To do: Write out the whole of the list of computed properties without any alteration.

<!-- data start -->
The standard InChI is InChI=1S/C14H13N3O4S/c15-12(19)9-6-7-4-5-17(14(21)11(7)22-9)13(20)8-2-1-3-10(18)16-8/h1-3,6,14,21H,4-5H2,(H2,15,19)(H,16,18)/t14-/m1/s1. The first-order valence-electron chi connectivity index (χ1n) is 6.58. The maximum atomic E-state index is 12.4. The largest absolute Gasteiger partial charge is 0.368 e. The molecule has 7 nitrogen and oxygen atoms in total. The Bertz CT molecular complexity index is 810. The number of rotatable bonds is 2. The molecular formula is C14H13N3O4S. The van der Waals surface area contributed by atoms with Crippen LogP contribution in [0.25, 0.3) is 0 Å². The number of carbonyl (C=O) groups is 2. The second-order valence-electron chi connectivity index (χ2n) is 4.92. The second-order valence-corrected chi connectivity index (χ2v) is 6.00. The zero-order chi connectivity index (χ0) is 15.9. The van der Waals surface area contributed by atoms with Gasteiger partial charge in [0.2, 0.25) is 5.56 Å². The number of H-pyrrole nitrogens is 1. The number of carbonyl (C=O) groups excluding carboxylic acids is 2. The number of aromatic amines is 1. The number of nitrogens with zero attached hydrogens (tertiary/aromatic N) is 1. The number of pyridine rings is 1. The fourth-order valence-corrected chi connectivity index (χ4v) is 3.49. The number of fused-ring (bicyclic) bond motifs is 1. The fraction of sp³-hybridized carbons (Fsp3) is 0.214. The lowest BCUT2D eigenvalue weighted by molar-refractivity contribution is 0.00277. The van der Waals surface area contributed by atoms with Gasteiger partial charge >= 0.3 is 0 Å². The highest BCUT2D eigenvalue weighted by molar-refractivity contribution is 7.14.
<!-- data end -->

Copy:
The standard InChI is InChI=1S/C14H13N3O4S/c15-12(19)9-6-7-4-5-17(14(21)11(7)22-9)13(20)8-2-1-3-10(18)16-8/h1-3,6,14,21H,4-5H2,(H2,15,19)(H,16,18)/t14-/m1/s1. The first-order valence-electron chi connectivity index (χ1n) is 6.58. The maximum atomic E-state index is 12.4. The largest absolute Gasteiger partial charge is 0.368 e. The molecule has 7 nitrogen and oxygen atoms in total. The Bertz CT molecular complexity index is 810. The number of rotatable bonds is 2. The molecular formula is C14H13N3O4S. The van der Waals surface area contributed by atoms with Crippen LogP contribution in [0.25, 0.3) is 0 Å². The number of carbonyl (C=O) groups is 2. The second-order valence-electron chi connectivity index (χ2n) is 4.92. The second-order valence-corrected chi connectivity index (χ2v) is 6.00. The zero-order chi connectivity index (χ0) is 15.9. The van der Waals surface area contributed by atoms with Gasteiger partial charge in [0.2, 0.25) is 5.56 Å². The number of H-pyrrole nitrogens is 1. The number of carbonyl (C=O) groups excluding carboxylic acids is 2. The number of aromatic amines is 1. The number of nitrogens with zero attached hydrogens (tertiary/aromatic N) is 1. The number of pyridine rings is 1. The fourth-order valence-corrected chi connectivity index (χ4v) is 3.49. The number of fused-ring (bicyclic) bond motifs is 1. The fraction of sp³-hybridized carbons (Fsp3) is 0.214. The lowest BCUT2D eigenvalue weighted by molar-refractivity contribution is 0.00277. The van der Waals surface area contributed by atoms with Gasteiger partial charge >= 0.3 is 0 Å². The highest BCUT2D eigenvalue weighted by molar-refractivity contribution is 7.14.